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  1. Free, publicly-accessible full text available April 1, 2024
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  4. Abstract Representations of the world environment play a crucial role in artificial intelligence. It is often inefficient to conduct reasoning and inference directly in the space of raw sensory representations, such as pixel values of images. Representation learning allows us to automatically discover suitable representations from raw sensory data. For example, given raw sensory data, a deep neural network learns nonlinear representations at its hidden layers, which are subsequently used for classification (or regression) at its output layer. This happens implicitly during training through minimizing a supervised or unsupervised loss. In this letter, we study the dynamics of such implicit nonlinear representation learning. We identify a pair of a new assumption and a novel condition, called the on-model structure assumption and the data architecture alignment condition. Under the on-model structure assumption, the data architecture alignment condition is shown to be sufficient for the global convergence and necessary for global optimality. Moreover, our theory explains how and when increasing network size does and does not improve the training behaviors in the practical regime. Our results provide practical guidance for designing a model structure; for example, the on-model structure assumption can be used as a justification for using a particular model structure instead of others. As an application, we then derive a new training framework, which satisfies the data architecture alignment condition without assuming it by automatically modifying any given training algorithm dependent on data and architecture. Given a standard training algorithm, the framework running its modified version is empirically shown to maintain competitive (practical) test performances while providing global convergence guarantees for deep residual neural networks with convolutions, skip connections, and batch normalization with standard benchmark data sets, including MNIST, CIFAR-10, CIFAR-100, Semeion, KMNIST, and SVHN. 
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  5. Data augmentation by incorporating cheap unlabeled data from multiple domains is a powerful way to improve prediction especially when there is limited labeled data. In this work, we investigate how adversarial robustness can be enhanced by leveraging out-of-domain unlabeled data. We demonstrate that for broad classes of distributions and classifiers, there exists a sample complexity gap between standard and robust classification. We quantify the extent to which this gap can be bridged by leveraging unlabeled samples from a shifted domain by providing both upper and lower bounds. Moreover, we show settings where we achieve better adversarial robustness when the unlabeled data come from a shifted domain rather than the same domain as the labeled data. We also investigate how to leverage out-of-domain data when some structural information, such as sparsity, is shared between labeled and unlabeled domains. Experimentally, we augment object recognition datasets (CIFAR-10, CINIC-10, and SVHN) with easy-to-obtain and unlabeled out-of-domain data and demonstrate substantial improvement in the model’s robustness against l_infty adversarial attacks on the original domain.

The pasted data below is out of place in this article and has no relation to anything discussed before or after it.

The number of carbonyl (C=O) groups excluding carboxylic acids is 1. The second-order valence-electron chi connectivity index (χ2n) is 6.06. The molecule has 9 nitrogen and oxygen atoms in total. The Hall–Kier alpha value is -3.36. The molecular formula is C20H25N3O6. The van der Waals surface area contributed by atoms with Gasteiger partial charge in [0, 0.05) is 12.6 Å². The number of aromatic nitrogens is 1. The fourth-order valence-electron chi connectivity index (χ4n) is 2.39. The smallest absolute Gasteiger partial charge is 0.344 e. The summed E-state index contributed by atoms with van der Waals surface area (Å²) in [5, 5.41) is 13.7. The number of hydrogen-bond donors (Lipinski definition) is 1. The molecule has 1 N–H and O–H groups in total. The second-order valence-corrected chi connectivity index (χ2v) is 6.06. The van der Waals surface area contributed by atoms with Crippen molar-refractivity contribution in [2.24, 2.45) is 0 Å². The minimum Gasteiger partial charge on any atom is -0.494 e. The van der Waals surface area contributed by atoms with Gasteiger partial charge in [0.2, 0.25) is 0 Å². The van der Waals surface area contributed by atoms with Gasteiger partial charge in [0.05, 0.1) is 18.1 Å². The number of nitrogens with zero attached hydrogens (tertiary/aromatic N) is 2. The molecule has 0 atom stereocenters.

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  6. We investigate the power of censoring techniques, first developed for learning {\em fair representations}, to address domain generalization. We examine {\em adversarial} censoring techniques for learning invariant representations from multiple "studies" (or domains), where each study is drawn according to a distribution on domains. The mapping is used at test time to classify instances from a new domain. In many contexts, such as medical forecasting, domain generalization from studies in populous areas (where data are plentiful), to geographically remote populations (for which no training data exist) provides fairness of a different flavor, not anticipated in previous work on algorithmic fairness. We study an adversarial loss function for k domains and precisely characterize its limiting behavior as k grows, formalizing and proving the intuition, backed by experiments, that observing data from a larger number of domains helps. The limiting results are accompanied by non-asymptotic learning-theoretic bounds. Furthermore, we obtain sufficient conditions for good worst-case prediction performance of our algorithm on previously unseen domains. Finally, we decompose our mappings into two components and provide a complete characterization of invariance in terms of this decomposition. To our knowledge, our results provide the first formal guarantees of these kinds for adversarial invariant domain generalization. 
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